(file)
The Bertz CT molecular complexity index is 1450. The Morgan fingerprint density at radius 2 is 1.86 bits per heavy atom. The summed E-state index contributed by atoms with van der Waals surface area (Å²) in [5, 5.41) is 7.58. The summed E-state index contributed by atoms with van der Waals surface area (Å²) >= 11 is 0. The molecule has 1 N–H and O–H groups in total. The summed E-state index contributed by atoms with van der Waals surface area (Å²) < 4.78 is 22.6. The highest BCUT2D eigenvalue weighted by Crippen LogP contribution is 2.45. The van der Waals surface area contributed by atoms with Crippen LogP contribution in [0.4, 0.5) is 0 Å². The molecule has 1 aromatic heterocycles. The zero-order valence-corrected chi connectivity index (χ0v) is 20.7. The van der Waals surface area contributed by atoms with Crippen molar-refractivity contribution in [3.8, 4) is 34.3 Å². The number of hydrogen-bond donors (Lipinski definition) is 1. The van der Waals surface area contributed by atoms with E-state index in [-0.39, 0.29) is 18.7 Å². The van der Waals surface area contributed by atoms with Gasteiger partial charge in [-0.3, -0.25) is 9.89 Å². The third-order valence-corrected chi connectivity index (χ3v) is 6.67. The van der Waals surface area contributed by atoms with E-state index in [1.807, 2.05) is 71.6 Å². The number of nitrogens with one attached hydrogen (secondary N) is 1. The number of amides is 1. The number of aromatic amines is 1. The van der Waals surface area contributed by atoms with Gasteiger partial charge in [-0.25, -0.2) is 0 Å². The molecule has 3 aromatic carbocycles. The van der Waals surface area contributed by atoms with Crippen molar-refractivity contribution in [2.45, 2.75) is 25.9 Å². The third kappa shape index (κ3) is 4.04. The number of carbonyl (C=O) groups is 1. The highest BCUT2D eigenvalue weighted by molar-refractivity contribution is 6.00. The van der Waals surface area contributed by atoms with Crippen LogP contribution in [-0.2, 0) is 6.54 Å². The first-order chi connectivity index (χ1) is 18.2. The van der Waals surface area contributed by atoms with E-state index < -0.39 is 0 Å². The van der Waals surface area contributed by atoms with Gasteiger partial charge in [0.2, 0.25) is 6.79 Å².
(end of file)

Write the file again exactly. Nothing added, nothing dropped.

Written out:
The Bertz CT molecular complexity index is 1450. The Morgan fingerprint density at radius 2 is 1.86 bits per heavy atom. The summed E-state index contributed by atoms with van der Waals surface area (Å²) in [5, 5.41) is 7.58. The summed E-state index contributed by atoms with van der Waals surface area (Å²) >= 11 is 0. The molecule has 1 N–H and O–H groups in total. The summed E-state index contributed by atoms with van der Waals surface area (Å²) < 4.78 is 22.6. The highest BCUT2D eigenvalue weighted by Crippen LogP contribution is 2.45. The van der Waals surface area contributed by atoms with Crippen LogP contribution in [0.4, 0.5) is 0 Å². The molecule has 1 aromatic heterocycles. The zero-order valence-corrected chi connectivity index (χ0v) is 20.7. The van der Waals surface area contributed by atoms with Crippen molar-refractivity contribution in [3.8, 4) is 34.3 Å². The number of hydrogen-bond donors (Lipinski definition) is 1. The van der Waals surface area contributed by atoms with E-state index in [-0.39, 0.29) is 18.7 Å². The van der Waals surface area contributed by atoms with Gasteiger partial charge in [-0.3, -0.25) is 9.89 Å². The third-order valence-corrected chi connectivity index (χ3v) is 6.67. The van der Waals surface area contributed by atoms with E-state index in [1.807, 2.05) is 71.6 Å². The number of nitrogens with one attached hydrogen (secondary N) is 1. The number of amides is 1. The number of aromatic amines is 1. The van der Waals surface area contributed by atoms with Gasteiger partial charge in [-0.25, -0.2) is 0 Å². The molecule has 3 aromatic carbocycles. The van der Waals surface area contributed by atoms with Crippen molar-refractivity contribution in [2.45, 2.75) is 25.9 Å². The third kappa shape index (κ3) is 4.04. The number of carbonyl (C=O) groups is 1. The highest BCUT2D eigenvalue weighted by molar-refractivity contribution is 6.00. The van der Waals surface area contributed by atoms with Crippen LogP contribution in [-0.2, 0) is 6.54 Å². The first-order chi connectivity index (χ1) is 18.2. The van der Waals surface area contributed by atoms with E-state index < -0.39 is 0 Å². The van der Waals surface area contributed by atoms with Gasteiger partial charge in [0.2, 0.25) is 6.79 Å².